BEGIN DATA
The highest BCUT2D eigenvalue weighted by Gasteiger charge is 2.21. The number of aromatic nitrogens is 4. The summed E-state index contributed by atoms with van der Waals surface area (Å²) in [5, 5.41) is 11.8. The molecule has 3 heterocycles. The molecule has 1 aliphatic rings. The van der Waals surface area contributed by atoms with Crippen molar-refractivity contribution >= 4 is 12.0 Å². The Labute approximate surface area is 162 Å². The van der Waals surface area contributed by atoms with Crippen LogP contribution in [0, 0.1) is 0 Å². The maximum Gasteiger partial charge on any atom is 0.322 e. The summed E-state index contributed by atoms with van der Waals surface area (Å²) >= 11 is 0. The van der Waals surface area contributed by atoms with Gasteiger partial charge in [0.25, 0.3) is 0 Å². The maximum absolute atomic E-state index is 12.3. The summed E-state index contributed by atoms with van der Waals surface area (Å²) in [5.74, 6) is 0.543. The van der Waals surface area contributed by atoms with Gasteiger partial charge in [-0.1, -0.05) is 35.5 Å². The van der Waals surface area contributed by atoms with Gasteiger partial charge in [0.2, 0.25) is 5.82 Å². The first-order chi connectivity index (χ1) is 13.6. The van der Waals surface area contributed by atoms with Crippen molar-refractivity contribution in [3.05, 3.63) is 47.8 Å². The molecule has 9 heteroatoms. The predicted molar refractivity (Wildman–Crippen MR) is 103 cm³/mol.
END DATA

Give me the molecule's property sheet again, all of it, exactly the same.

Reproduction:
The highest BCUT2D eigenvalue weighted by Gasteiger charge is 2.21. The number of aromatic nitrogens is 4. The summed E-state index contributed by atoms with van der Waals surface area (Å²) in [5, 5.41) is 11.8. The molecule has 3 heterocycles. The molecule has 1 aliphatic rings. The van der Waals surface area contributed by atoms with Crippen molar-refractivity contribution >= 4 is 12.0 Å². The Labute approximate surface area is 162 Å². The van der Waals surface area contributed by atoms with Crippen LogP contribution in [0, 0.1) is 0 Å². The maximum Gasteiger partial charge on any atom is 0.322 e. The summed E-state index contributed by atoms with van der Waals surface area (Å²) >= 11 is 0. The van der Waals surface area contributed by atoms with Gasteiger partial charge in [0.25, 0.3) is 0 Å². The maximum absolute atomic E-state index is 12.3. The summed E-state index contributed by atoms with van der Waals surface area (Å²) in [5.74, 6) is 0.543. The van der Waals surface area contributed by atoms with Gasteiger partial charge in [-0.1, -0.05) is 35.5 Å². The van der Waals surface area contributed by atoms with Gasteiger partial charge in [0.2, 0.25) is 5.82 Å². The first-order chi connectivity index (χ1) is 13.6. The van der Waals surface area contributed by atoms with Crippen molar-refractivity contribution in [3.05, 3.63) is 47.8 Å². The molecule has 9 heteroatoms. The predicted molar refractivity (Wildman–Crippen MR) is 103 cm³/mol.